DAs want practical experience and people who are prepared for the job from day one, since you're going to have to get to work right away. DAs don't have the budgets to spend months or years training you and babysitting you until you get it all right like law firms do.

I'd suggest shooting for a state clerkship. When you're done with it you'll be considered an experienced attorney and you'll have valuable litigation knowledge and perspective into a judge's viewpoint, which will make you more attractive to future DAs.



That's kind of cynical.

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Borhas
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Re: How to be a Prosecution Gunner?

Postby Borhas » Fri May 13, 2011 2:58 pm

Verity wrote:
vanwinkle wrote:I'm facing a similar problem with my interest in criminal defense. While the two tend to be diametrically opposite in terms of moral viewpoint, I think that the career paths are parallel enough that they can be discussed in the same thread.

Are you taking/have you already taken a trial advocacy course? Will you be able to practice as a 3L with a third-year practice certificate in your state? The more experience you can get the better, from what I understand.

DAs want practical experience and people who are prepared for the job from day one, since you're going to have to get to work right away. DAs don't have the budgets to spend months or years training you and babysitting you until you get it all right like law firms do.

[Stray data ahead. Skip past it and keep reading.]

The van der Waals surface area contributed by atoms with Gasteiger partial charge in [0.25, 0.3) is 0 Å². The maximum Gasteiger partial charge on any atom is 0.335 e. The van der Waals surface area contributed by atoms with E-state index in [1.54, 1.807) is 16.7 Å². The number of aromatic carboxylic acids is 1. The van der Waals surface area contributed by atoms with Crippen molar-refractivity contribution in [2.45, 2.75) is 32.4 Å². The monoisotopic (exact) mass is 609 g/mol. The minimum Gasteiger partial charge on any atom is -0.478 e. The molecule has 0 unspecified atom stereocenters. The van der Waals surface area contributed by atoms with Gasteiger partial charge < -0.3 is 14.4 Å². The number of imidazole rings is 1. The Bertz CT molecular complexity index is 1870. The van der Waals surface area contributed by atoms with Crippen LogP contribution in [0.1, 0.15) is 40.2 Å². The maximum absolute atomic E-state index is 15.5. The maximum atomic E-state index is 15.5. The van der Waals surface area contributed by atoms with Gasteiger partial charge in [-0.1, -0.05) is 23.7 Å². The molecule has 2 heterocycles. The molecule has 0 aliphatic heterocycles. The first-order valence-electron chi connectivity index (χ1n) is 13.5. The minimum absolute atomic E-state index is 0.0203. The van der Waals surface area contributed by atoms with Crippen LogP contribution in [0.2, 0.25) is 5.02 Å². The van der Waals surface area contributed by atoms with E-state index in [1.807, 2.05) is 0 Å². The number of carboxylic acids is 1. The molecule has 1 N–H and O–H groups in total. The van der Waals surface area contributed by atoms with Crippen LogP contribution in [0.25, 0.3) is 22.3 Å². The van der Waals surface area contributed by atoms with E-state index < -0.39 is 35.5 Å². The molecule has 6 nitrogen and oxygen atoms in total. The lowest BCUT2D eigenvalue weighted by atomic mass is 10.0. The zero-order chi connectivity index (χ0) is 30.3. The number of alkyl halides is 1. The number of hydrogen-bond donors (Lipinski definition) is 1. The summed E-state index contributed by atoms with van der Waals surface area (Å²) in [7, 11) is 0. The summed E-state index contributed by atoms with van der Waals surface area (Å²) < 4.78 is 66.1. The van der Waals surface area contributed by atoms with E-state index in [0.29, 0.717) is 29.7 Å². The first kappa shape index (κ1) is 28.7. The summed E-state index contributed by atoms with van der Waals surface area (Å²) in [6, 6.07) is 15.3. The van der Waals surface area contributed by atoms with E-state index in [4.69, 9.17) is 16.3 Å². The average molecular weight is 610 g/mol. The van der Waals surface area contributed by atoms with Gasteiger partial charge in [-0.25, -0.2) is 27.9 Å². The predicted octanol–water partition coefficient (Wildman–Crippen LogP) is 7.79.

I'd suggest shooting for a state clerkship. When you're done with it you'll be considered an experienced attorney and you'll have valuable litigation knowledge and perspective into a judge's viewpoint, which will make you more attractive to future DAs.



That's kind of cynical.


maybe not moral, but DA and PD's seem to attract very different sorts of people despite doing fairly similar things

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Re: How to be a Prosecution Gunner?

Postby Sentry » Fri May 13, 2011 3:01 pm

Borhas wrote:
Verity wrote:
vanwinkle wrote:I'm facing a similar problem with my interest in criminal defense. While the two tend to be diametrically opposite in terms of moral viewpoint, I think that the career paths are parallel enough that they can be discussed in the same thread.